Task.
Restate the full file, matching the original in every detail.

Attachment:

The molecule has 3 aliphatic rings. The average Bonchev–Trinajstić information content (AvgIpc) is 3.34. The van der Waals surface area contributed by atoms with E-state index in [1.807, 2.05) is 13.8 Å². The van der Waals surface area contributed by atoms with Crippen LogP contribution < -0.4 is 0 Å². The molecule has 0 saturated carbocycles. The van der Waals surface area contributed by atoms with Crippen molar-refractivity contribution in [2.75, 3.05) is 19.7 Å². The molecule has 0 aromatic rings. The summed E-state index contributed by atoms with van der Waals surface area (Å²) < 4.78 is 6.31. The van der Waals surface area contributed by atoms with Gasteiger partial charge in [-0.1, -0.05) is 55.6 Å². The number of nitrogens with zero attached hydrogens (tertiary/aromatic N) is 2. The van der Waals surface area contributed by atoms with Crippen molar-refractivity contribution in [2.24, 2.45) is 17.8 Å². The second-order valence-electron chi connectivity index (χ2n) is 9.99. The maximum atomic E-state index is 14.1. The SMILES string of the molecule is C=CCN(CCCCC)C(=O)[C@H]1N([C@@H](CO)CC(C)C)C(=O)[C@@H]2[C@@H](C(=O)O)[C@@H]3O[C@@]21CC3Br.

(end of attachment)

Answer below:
The molecule has 3 aliphatic rings. The average Bonchev–Trinajstić information content (AvgIpc) is 3.34. The van der Waals surface area contributed by atoms with E-state index in [1.807, 2.05) is 13.8 Å². The van der Waals surface area contributed by atoms with Crippen LogP contribution < -0.4 is 0 Å². The molecule has 0 saturated carbocycles. The van der Waals surface area contributed by atoms with Crippen molar-refractivity contribution in [2.75, 3.05) is 19.7 Å². The molecule has 0 aromatic rings. The summed E-state index contributed by atoms with van der Waals surface area (Å²) < 4.78 is 6.31. The van der Waals surface area contributed by atoms with Gasteiger partial charge in [-0.1, -0.05) is 55.6 Å². The number of nitrogens with zero attached hydrogens (tertiary/aromatic N) is 2. The van der Waals surface area contributed by atoms with Crippen molar-refractivity contribution in [2.24, 2.45) is 17.8 Å². The second-order valence-electron chi connectivity index (χ2n) is 9.99. The maximum atomic E-state index is 14.1. The SMILES string of the molecule is C=CCN(CCCCC)C(=O)[C@H]1N([C@@H](CO)CC(C)C)C(=O)[C@@H]2[C@@H](C(=O)O)[C@@H]3O[C@@]21CC3Br.